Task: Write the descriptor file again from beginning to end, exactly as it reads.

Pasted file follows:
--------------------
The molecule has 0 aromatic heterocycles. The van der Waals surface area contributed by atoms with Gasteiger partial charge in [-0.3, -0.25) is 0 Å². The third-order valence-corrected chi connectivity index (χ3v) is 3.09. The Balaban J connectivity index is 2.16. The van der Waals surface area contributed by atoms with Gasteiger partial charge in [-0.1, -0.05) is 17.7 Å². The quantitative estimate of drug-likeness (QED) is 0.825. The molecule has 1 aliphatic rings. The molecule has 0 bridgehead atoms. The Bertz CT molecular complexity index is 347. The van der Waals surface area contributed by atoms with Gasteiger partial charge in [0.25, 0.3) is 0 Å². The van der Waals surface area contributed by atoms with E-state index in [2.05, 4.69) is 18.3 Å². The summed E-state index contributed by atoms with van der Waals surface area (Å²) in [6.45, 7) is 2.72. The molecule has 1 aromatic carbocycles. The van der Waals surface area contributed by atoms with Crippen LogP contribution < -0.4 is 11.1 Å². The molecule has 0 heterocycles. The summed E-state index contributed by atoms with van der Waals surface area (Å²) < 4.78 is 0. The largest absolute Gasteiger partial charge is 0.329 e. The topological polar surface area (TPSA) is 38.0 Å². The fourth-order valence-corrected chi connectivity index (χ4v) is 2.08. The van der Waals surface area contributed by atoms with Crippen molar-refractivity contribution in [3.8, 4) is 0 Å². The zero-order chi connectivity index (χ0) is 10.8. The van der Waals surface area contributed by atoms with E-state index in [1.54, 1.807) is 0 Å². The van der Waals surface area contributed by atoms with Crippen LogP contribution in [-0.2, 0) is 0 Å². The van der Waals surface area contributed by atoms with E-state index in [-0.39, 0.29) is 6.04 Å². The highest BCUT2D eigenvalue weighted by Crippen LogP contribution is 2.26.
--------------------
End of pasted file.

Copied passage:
The molecule has 0 aromatic heterocycles. The van der Waals surface area contributed by atoms with Gasteiger partial charge in [-0.3, -0.25) is 0 Å². The third-order valence-corrected chi connectivity index (χ3v) is 3.09. The Balaban J connectivity index is 2.16. The van der Waals surface area contributed by atoms with Gasteiger partial charge in [-0.1, -0.05) is 17.7 Å². The quantitative estimate of drug-likeness (QED) is 0.825. The molecule has 1 aliphatic rings. The molecule has 0 bridgehead atoms. The Bertz CT molecular complexity index is 347. The van der Waals surface area contributed by atoms with Gasteiger partial charge in [0.25, 0.3) is 0 Å². The van der Waals surface area contributed by atoms with E-state index in [2.05, 4.69) is 18.3 Å². The summed E-state index contributed by atoms with van der Waals surface area (Å²) in [6.45, 7) is 2.72. The molecule has 1 aromatic carbocycles. The van der Waals surface area contributed by atoms with Crippen LogP contribution < -0.4 is 11.1 Å². The molecule has 0 heterocycles. The summed E-state index contributed by atoms with van der Waals surface area (Å²) < 4.78 is 0. The largest absolute Gasteiger partial charge is 0.329 e. The topological polar surface area (TPSA) is 38.0 Å². The fourth-order valence-corrected chi connectivity index (χ4v) is 2.08. The van der Waals surface area contributed by atoms with Crippen molar-refractivity contribution in [3.8, 4) is 0 Å². The zero-order chi connectivity index (χ0) is 10.8. The van der Waals surface area contributed by atoms with E-state index in [1.54, 1.807) is 0 Å². The van der Waals surface area contributed by atoms with Crippen LogP contribution in [-0.2, 0) is 0 Å². The van der Waals surface area contributed by atoms with E-state index in [-0.39, 0.29) is 6.04 Å². The highest BCUT2D eigenvalue weighted by Crippen LogP contribution is 2.26.